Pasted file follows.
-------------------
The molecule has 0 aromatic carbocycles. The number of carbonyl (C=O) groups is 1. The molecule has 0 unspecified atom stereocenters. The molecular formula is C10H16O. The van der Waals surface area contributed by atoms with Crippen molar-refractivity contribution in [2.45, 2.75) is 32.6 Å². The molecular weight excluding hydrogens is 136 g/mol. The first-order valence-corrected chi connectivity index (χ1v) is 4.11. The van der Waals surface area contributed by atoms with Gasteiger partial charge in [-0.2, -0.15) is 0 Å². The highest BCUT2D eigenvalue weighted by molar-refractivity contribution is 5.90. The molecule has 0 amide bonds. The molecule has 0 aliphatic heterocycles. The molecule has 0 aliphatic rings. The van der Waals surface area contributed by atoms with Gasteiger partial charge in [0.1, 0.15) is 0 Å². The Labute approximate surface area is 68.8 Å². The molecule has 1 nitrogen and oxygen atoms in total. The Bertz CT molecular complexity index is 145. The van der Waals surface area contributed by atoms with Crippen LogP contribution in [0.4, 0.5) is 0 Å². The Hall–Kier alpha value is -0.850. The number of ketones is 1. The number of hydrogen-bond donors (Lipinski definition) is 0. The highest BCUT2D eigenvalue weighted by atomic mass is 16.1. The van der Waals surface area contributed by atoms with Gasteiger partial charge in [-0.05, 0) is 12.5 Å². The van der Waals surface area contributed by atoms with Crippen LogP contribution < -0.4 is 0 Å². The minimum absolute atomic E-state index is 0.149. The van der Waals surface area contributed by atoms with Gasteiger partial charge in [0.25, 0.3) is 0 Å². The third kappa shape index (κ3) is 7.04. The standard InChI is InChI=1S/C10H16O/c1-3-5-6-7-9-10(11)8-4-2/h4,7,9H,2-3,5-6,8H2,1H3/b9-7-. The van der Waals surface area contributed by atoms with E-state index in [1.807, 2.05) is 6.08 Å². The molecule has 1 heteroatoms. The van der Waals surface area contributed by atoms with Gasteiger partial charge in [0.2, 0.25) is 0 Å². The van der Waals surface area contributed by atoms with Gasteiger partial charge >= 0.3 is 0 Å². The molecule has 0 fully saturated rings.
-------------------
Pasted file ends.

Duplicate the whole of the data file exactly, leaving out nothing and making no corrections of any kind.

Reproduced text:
The molecule has 0 aromatic carbocycles. The number of carbonyl (C=O) groups is 1. The molecule has 0 unspecified atom stereocenters. The molecular formula is C10H16O. The van der Waals surface area contributed by atoms with Crippen molar-refractivity contribution in [2.45, 2.75) is 32.6 Å². The molecular weight excluding hydrogens is 136 g/mol. The first-order valence-corrected chi connectivity index (χ1v) is 4.11. The van der Waals surface area contributed by atoms with Gasteiger partial charge in [-0.2, -0.15) is 0 Å². The highest BCUT2D eigenvalue weighted by molar-refractivity contribution is 5.90. The molecule has 0 amide bonds. The molecule has 0 aliphatic heterocycles. The molecule has 0 aliphatic rings. The van der Waals surface area contributed by atoms with Gasteiger partial charge in [0.1, 0.15) is 0 Å². The Labute approximate surface area is 68.8 Å². The molecule has 1 nitrogen and oxygen atoms in total. The Bertz CT molecular complexity index is 145. The van der Waals surface area contributed by atoms with Crippen LogP contribution in [0.4, 0.5) is 0 Å². The Hall–Kier alpha value is -0.850. The number of ketones is 1. The number of hydrogen-bond donors (Lipinski definition) is 0. The highest BCUT2D eigenvalue weighted by atomic mass is 16.1. The van der Waals surface area contributed by atoms with Gasteiger partial charge in [-0.05, 0) is 12.5 Å². The van der Waals surface area contributed by atoms with Crippen LogP contribution < -0.4 is 0 Å². The minimum absolute atomic E-state index is 0.149. The van der Waals surface area contributed by atoms with Gasteiger partial charge in [0.25, 0.3) is 0 Å². The third kappa shape index (κ3) is 7.04. The standard InChI is InChI=1S/C10H16O/c1-3-5-6-7-9-10(11)8-4-2/h4,7,9H,2-3,5-6,8H2,1H3/b9-7-. The van der Waals surface area contributed by atoms with E-state index in [1.807, 2.05) is 6.08 Å². The molecule has 1 heteroatoms. The van der Waals surface area contributed by atoms with Gasteiger partial charge in [0.2, 0.25) is 0 Å². The van der Waals surface area contributed by atoms with Gasteiger partial charge >= 0.3 is 0 Å². The molecule has 0 fully saturated rings.